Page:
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Catka’s culture-changing work helping to pump up Sun Valley

ASTON >> While a teammate was involved in a bout Wednesday night, Hunter Catka could be seen doing pull-ups off to the side of the mats.

While it could have been misinterpreted for pre-match preparation, the Sun Valley sophomore’s bout had finished four matches earlier. Catka was not scheduled for another, but rather was getting in more strength and conditioning work. That is something his teammates and coaches have come to expect from the tenacious wrestler.

In the Vanguards’ 42-27 Ches-Mont League loss to Great Valley, Catka made quick work of his opponent with a pin in the second period. That moved his record to 14-1 on the season, but more impressively, 11 of his decisions have come by pin.

His imposing size in the 220-pound weight class is enough to make him stand out, but he fights with a simple mantra that he learned from his head coach, Tom Ellis.

“My coach always told me to work harder than everyone else,” Catka said.

Ellis could not have been more elated with Catka’s 34-7 freshman season, which culminated with a trip to the state tournament. With all of the accolades and success from a year ago, Catka could’ve become complacent and succumbed to a sophomore slump. But Ellis has seen an invigorated prowess from his second-year wrestler.

“Hunter is on a different level than anyone else, especially in the way he prepares,” Ellis said. “All the matches he’s putting together are all majors, pins or technical falls. Everything is bonus points with him. He has a motor that doesn’t stop.”

Having one wrestler with Catka’s style is a plus but having another Catka has helped Ellis’ team immensely. Hunter’s brother, Ryan, has started his freshman campaign with a 10-5 record which includes five pins. Despite his loss to Great Valley’s Ethan Seeley in the 182-pound match by pin, Ryan has helped bring energy with his older brother and it has trickled down to the rest of the team.

While Ryan may not yet boast Hunter’s power and imposing size, he makes up for it with technique and attention to detail. He already understands so much for a young wrestler and he attributes his success to elder sibling.

“He’s been a great brother to me through the years,” Catka said. “He’s been helping me push and (accomplish) what I’ve been hoping.”

A major aspect behind Sun Valley’s (7-1, 2-1) strong start has been due to the leadership and mindset the Catka brothers have brought into the Vanguards program. They’ve helped build a culture that started with their work with former Haverford School head coach Greg Hagel, a former standout at Blair Academy (N.J.) and Northwestern where he compiled a 38-34 overall record in three seasons. Hagel spent one year overseeing the Fords but has moved into providing individual and team instruction, including the Vanguards.

Hagel was picked as a member of the coaching staff for the cadet duels for Team Pennsylvania in the Freestyle and Greco National Championships this past summer. Hunter qualified for the cadet team and Hagel brought Ryan along to train with the team. The former head of the Fords has seen the maturation in the brothers from their time with the team.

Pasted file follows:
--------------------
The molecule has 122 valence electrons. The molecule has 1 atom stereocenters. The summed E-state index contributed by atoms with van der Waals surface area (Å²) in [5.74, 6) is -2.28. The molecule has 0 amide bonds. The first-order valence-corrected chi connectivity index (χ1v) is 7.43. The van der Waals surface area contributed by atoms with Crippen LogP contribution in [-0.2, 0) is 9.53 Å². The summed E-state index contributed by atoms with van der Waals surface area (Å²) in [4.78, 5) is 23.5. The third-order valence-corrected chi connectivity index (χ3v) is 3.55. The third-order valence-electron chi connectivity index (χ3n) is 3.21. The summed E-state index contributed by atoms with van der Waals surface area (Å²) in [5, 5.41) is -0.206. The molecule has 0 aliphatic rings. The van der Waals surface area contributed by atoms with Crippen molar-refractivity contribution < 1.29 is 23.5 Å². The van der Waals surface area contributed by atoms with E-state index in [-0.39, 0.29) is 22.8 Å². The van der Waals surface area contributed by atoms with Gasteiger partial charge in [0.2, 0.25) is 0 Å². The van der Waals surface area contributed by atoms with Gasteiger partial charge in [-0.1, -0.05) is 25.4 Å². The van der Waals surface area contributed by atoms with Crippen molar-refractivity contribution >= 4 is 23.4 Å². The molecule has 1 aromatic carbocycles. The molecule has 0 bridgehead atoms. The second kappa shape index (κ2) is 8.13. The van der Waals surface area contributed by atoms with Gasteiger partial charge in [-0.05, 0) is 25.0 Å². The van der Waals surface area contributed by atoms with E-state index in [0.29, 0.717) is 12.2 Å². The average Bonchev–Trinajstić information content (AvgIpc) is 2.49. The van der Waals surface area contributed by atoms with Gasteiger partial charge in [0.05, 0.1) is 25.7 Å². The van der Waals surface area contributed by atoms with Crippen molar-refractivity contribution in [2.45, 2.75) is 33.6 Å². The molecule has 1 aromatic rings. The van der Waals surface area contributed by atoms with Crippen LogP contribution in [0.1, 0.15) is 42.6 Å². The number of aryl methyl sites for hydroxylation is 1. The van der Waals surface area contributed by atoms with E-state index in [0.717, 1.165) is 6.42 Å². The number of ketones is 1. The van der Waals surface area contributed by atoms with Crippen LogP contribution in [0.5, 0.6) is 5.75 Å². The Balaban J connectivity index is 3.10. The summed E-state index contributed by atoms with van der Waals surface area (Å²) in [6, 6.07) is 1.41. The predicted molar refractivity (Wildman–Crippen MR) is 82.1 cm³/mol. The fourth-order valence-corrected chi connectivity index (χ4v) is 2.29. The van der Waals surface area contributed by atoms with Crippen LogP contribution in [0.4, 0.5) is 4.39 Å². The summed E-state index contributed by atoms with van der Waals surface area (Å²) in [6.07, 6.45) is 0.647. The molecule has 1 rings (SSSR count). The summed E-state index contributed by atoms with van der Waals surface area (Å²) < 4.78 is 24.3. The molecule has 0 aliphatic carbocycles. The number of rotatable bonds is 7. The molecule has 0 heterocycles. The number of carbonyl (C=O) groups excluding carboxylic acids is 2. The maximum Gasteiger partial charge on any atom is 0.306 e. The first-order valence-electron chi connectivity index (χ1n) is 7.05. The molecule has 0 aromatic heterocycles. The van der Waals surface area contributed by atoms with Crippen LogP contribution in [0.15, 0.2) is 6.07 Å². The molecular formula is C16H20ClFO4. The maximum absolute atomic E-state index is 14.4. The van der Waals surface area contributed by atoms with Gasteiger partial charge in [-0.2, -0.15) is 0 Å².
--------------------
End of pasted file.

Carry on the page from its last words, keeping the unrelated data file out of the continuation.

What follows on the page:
“Hunter placed in both styles out there and Ryan was right there with us training,” Hagel said. “The expectations are set high and they’ve risen to the occasion every time.”

Hunter was named an All-American in both styles and the experience Ryan earned was indispensable, particularly on a team Hagel said ranged “from Olympic gold medalists to Fargo national champs.” Building and growing together has paid dividends for the pair and Hagel noted it has benefitted Ellis’ team as a whole.

“I think both of the boys have an extreme work ethic that is unmatched,” Hagel said. “They’ve really bought into the philosophy of grinding really hard and learning good position. They’re perfectionists and as you can see on the mat they take every position seriously. They work to improve at every point.”

Hunter and Ryan both had high praise for Hagel and what he’s been able to teach them in the past few months.

“He’s been amazing teaching me how to change my maneuvers on everything, both on and off the mat,” Hunter said. “He’s in my corner teaching me. I give all of the credit to him and he’s helped me so much.”

“Before matches, he helps us warm up and after he cools us down,” Ryan said. “He’s been coming in and helping the team. They’re definitely taking from him.”

Ellis has relished the advice and guidance Hagel has brought this group and has seen how Hagel’s work has improved areas that may have not been initially covered in practices and match preparation.

“Greg is a great influence and he has a pedigree that is second to none,” Ellis said. “He’s been nothing but good for our guys and their technique. He’s been able to clean some things up, even things we take for granted.”

One of those things now would be seeing Hunter do pull-ups after a match, a mentality Hagel has seen rub off on Ryan and others.

“As you can see after the match, they’re out there doing pull-ups even post-match,” Hagel said. “They have a college mentality in a high school environment.”

 

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